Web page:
Mechanisms of Pathogenesis of Staphylococcal and Streptococcal Superantigens

  • J. V. Rago
  • P. M. Schlievert
Part of the Current Topics in Microbiology and Immunology book series (CT MICROBIOLOGY, volume 225)

Abstract

In order to infect a host successfully, to access nutrients, and to promote the progression of disease, many pathogenic bacteria, such as the staphylococci and streptococci, produce exoproteins which enhance microbial virulence. Among these proteins is the family of toxins known today as the superantigens (SAg). This family includes the pyrogenic toxin SAg (PTSAg), such as the staphylococcal enterotoxins (SE, serotypes A-E, G, H), group A streptococcal pyrogenic exotoxins (SPE, serotypes A-C and possibly F), streptococcal SAg (SSA), and staphylococcal toxic shock syndrome toxin (TSST)-1. The following is a review of the biochemistry, structure, and mechanisms of pathogenicity of the PTSAg and the shared and unique properties of each. The properties of other relevant superantigenic proteins such as the staphylococcal exfoliative toxins (ETA, ETB) will also be discussed.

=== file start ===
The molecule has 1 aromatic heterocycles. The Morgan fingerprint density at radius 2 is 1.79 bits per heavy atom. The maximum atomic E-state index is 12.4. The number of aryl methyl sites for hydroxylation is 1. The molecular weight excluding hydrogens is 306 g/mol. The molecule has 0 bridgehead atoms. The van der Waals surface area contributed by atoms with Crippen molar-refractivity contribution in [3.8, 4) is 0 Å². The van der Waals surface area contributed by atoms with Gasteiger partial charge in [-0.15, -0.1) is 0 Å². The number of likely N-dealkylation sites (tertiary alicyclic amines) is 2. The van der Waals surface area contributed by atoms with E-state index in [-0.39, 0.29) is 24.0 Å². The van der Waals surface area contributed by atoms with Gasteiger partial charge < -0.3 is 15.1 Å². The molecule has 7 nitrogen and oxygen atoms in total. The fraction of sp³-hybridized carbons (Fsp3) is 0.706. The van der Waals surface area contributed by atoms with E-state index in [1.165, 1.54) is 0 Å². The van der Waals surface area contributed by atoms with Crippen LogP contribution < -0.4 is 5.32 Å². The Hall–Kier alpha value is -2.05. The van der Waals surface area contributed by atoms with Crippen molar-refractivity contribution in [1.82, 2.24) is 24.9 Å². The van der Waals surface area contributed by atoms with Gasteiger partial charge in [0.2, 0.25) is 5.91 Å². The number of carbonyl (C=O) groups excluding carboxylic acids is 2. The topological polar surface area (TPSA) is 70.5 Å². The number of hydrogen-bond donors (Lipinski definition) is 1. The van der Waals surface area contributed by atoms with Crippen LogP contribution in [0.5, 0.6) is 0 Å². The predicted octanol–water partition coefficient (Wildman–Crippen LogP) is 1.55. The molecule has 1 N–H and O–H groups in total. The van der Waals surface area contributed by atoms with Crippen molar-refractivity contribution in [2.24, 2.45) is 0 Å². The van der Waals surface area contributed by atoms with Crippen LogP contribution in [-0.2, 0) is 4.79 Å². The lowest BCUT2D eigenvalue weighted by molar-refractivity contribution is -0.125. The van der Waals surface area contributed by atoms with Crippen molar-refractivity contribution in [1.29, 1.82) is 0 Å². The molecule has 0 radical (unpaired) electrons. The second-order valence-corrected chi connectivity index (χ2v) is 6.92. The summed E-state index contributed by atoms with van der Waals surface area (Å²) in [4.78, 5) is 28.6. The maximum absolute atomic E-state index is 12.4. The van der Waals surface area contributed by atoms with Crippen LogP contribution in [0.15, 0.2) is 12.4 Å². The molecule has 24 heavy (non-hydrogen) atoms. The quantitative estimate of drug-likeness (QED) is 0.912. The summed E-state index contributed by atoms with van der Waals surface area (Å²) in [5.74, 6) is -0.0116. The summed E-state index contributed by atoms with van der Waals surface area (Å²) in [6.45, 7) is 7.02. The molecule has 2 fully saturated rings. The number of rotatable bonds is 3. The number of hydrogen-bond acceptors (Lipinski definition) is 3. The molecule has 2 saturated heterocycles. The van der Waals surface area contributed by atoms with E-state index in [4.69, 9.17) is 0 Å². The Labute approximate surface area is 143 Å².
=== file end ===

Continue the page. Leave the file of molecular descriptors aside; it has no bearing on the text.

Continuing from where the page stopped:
Keywords

Arthritis Histidine Peritonitis Pier Staphylococcus 

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Copyright information

© Springer-Verlag Berlin Heidelberg 1998

Authors and Affiliations

  • J. V. Rago
    • 1
  • P. M. Schlievert
    • 1
  1. 1.Department of MicrobiologyUniversity of Minnesota Medical SchoolMinneapolisUSA

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